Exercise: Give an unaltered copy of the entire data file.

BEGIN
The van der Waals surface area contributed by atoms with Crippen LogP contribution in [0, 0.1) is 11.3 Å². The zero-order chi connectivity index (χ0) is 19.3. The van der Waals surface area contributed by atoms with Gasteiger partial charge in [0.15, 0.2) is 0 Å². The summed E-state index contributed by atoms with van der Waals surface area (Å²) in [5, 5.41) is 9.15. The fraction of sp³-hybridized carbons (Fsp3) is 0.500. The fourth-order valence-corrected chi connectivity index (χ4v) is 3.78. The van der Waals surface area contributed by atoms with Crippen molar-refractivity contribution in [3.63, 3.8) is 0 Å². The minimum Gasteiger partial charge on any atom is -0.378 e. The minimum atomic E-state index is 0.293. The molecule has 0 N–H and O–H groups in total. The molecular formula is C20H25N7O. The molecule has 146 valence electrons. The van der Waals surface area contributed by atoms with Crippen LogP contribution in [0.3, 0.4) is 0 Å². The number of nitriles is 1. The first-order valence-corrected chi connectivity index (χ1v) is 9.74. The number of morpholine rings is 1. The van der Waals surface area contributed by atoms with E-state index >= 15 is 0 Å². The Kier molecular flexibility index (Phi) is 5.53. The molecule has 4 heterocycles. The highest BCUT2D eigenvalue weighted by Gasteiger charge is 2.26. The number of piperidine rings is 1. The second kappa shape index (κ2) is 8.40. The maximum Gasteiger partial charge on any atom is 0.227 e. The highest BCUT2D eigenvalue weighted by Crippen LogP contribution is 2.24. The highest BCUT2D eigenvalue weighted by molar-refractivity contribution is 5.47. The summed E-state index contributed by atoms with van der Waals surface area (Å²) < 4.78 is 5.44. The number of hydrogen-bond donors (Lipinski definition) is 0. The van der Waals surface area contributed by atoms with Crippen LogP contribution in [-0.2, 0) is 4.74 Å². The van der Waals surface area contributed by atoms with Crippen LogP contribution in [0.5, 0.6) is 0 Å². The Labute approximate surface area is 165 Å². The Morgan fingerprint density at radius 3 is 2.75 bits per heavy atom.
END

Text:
The van der Waals surface area contributed by atoms with Crippen LogP contribution in [0, 0.1) is 11.3 Å². The zero-order chi connectivity index (χ0) is 19.3. The van der Waals surface area contributed by atoms with Gasteiger partial charge in [0.15, 0.2) is 0 Å². The summed E-state index contributed by atoms with van der Waals surface area (Å²) in [5, 5.41) is 9.15. The fraction of sp³-hybridized carbons (Fsp3) is 0.500. The fourth-order valence-corrected chi connectivity index (χ4v) is 3.78. The van der Waals surface area contributed by atoms with Crippen molar-refractivity contribution in [3.63, 3.8) is 0 Å². The minimum Gasteiger partial charge on any atom is -0.378 e. The minimum atomic E-state index is 0.293. The molecule has 0 N–H and O–H groups in total. The molecular formula is C20H25N7O. The molecule has 146 valence electrons. The van der Waals surface area contributed by atoms with Crippen LogP contribution in [0.3, 0.4) is 0 Å². The number of nitriles is 1. The first-order valence-corrected chi connectivity index (χ1v) is 9.74. The number of morpholine rings is 1. The van der Waals surface area contributed by atoms with E-state index >= 15 is 0 Å². The Kier molecular flexibility index (Phi) is 5.53. The molecule has 4 heterocycles. The highest BCUT2D eigenvalue weighted by Gasteiger charge is 2.26. The number of piperidine rings is 1. The second kappa shape index (κ2) is 8.40. The maximum Gasteiger partial charge on any atom is 0.227 e. The highest BCUT2D eigenvalue weighted by Crippen LogP contribution is 2.24. The highest BCUT2D eigenvalue weighted by molar-refractivity contribution is 5.47. The summed E-state index contributed by atoms with van der Waals surface area (Å²) < 4.78 is 5.44. The number of hydrogen-bond donors (Lipinski definition) is 0. The van der Waals surface area contributed by atoms with Crippen LogP contribution in [-0.2, 0) is 4.74 Å². The van der Waals surface area contributed by atoms with Crippen LogP contribution in [0.5, 0.6) is 0 Å². The Labute approximate surface area is 165 Å². The Morgan fingerprint density at radius 3 is 2.75 bits per heavy atom.